After Wednesday night’s capitulation at Stamford Bridge to Bournemouth, it seems that there is only one way that this is going to end; I wrote a piece last week highlighting that the minority could become louder should results get any worse. Following defeat at the Emirates when Chelsea were sent packing out of the EFL cup by Arsenal, a routine win at home Newcastle followed up to lift spirits and set up a fifth round tie at Stamford Bridge to Hull, Chelsea then turned in arguably their worst performance of the Antonio Conte era against Bournemouth.

To turn on social media after defeat on Wednesday was to witness and read some of the vilest and sickening abuse following a Chelsea defeat. Gary Cahill in particular came in for the worst abuse alongside Chelsea based journalists Garry Hayes and Dan Levene.

So the minority have become ever louder, the boos that have rung around Stamford Bridge of late were notably muted on Wednesday, this may be due to the fact that most of the minority long since left and were busy typing out their abuse on their smartphones on the trip from Fulham Broadway.

As Chelsea enter a season-defining period, isn’t the best course of action to stick together, rather than being split into two camps? Now I understand most fans, match-going or otherwise are indeed sensible human beings who deal with such situations with the understanding it deserves.

For the minority, it seems that Chelsea should be winning the league comfortably every single season, and that Chelsea should win almost every game they play, sadly, like life, football isn’t like that. Things change, and situations change, as pointed out in last week’s piece (thanks mum for reading), the summer recruiting did not go as planned, certainly not the way Antonio Conte envisaged and certainly not as supporters envisaged; if reports are to be believed, the relationship between Conte and Marina Granovskaia is virtually non-existent, which has been further strained after the recent transfer window, but also the way in which the Diego Costa situation was handled, were the first real signs of tense relations.

Having sifted through a number of Twitter accounts, it does seem that a considerable percentage of the accounts belong to those of the age bracket between 18-24. For those supporters in that age group, success and trophy parades along the Fulham Road is all they have ever known, and when a crisis does rise to the surface, the road in which is normally driven down results in the dismissal of the manager – only Guus Hiddink and Rafa Benitez have survived without being sacked.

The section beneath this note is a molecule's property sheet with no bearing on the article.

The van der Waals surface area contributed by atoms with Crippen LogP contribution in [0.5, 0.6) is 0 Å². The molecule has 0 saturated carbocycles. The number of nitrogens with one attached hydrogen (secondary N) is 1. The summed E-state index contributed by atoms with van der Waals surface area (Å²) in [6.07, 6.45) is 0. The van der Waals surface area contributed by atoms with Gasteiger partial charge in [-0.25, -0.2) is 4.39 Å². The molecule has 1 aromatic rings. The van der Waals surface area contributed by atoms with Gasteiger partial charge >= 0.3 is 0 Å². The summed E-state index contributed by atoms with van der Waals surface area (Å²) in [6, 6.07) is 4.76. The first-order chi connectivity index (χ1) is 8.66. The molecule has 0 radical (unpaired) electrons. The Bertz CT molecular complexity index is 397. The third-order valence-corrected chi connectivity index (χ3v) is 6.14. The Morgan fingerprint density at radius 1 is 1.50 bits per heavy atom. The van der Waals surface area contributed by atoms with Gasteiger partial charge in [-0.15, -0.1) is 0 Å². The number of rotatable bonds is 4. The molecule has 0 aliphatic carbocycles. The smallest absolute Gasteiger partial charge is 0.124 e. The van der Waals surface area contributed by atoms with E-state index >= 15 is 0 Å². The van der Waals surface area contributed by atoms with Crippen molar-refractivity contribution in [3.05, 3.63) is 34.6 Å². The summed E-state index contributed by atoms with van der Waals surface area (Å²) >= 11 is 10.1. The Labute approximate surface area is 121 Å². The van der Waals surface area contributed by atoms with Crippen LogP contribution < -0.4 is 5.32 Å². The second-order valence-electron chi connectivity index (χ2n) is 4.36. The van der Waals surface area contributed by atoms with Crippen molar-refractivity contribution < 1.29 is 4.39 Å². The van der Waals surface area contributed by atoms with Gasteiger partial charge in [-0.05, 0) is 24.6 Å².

Now while it is understandable that times do change, it may be worth noting those ‘so called supporters’ engaging with fans over the age of 30, for those fans can talk of relegation, successive mid-table finishes, electric fencing and concrete seating. Summer signings which included Paul Furlong, Mick Harford, and Mal Donaghy – but looking back, it was still a great time to be a Chelsea supporter, supporters still dreamed of a brighter tomorrow, a cup run or dare to dream of a top five finish.

The brighter tomorrow of which a generation of supporters could only dream of is the here and now, the present day, and putting things in perspective, a home defeat to Bournemouth which still leaves us in the top four may not be the worst thing to get heated up about, not when you consider that just over 25 years ago, tickets were being sold outside the ground to ‘Save Our Bridge’. So yes, things are not going as planned in our season of defending our title, but things could be a whole lot worse. But if you analyse the season as a whole, is it such a disaster?

Chelsea finished fifteen points above current leaders Manchester City and a whopping TWENTY FOUR points above Manchester United who sit in second. To bridge that gap, Manchester City have spent just over £400million, mostly on their defence to right the wrongs of last season and Manchester United have spent close to £300million to leap from sixth to second.

So Manchester clubs have spent close to £700million to bridge the gap to not only Chelsea but to Leicester, title winners the previous season – while Pep Guardiola has struck gold again and his side are currently 15 points clear, Manchester United are only three points better off than ourselves, and Chelsea haven’t had the luxury of spending £75million on a striker, £90million on a midfielder or paying a rival’s number one striker close to £400k a week to ensure that he snubbed their city rivals.

So while Pep Guardiola, as he did in La Liga and the Bundesliga previously, has moulded a team in his image and is dominating the league at an absolute canter, it is putting increasing pressure on the teams below, but to suggest Chelsea are having a disastrous season is nonsense, ok it isn’t the best defence of a title there has ever been, but City aside, Chelsea are within striking distance of the rest, and still in the hunt for two trophies.

So the time is for calm and togetherness, not panic and at loggerheads, Chelsea have been down this road before and will no doubt be down the same road again in the near future.

But for the majority of us, we can reflect on times of old and shrug off these issues as part of modern day football, for the minority it seems that every defeat is to be analysed to the point which brings out hatred.

Step back, look through the history of this great football club and maybe the here and now isn’t so bad – yes a 3-0 home reverse isn’t what anybody wants, but it is a lot better than having Mal Donaghy as one of your summer signings

I know which one I would rather have.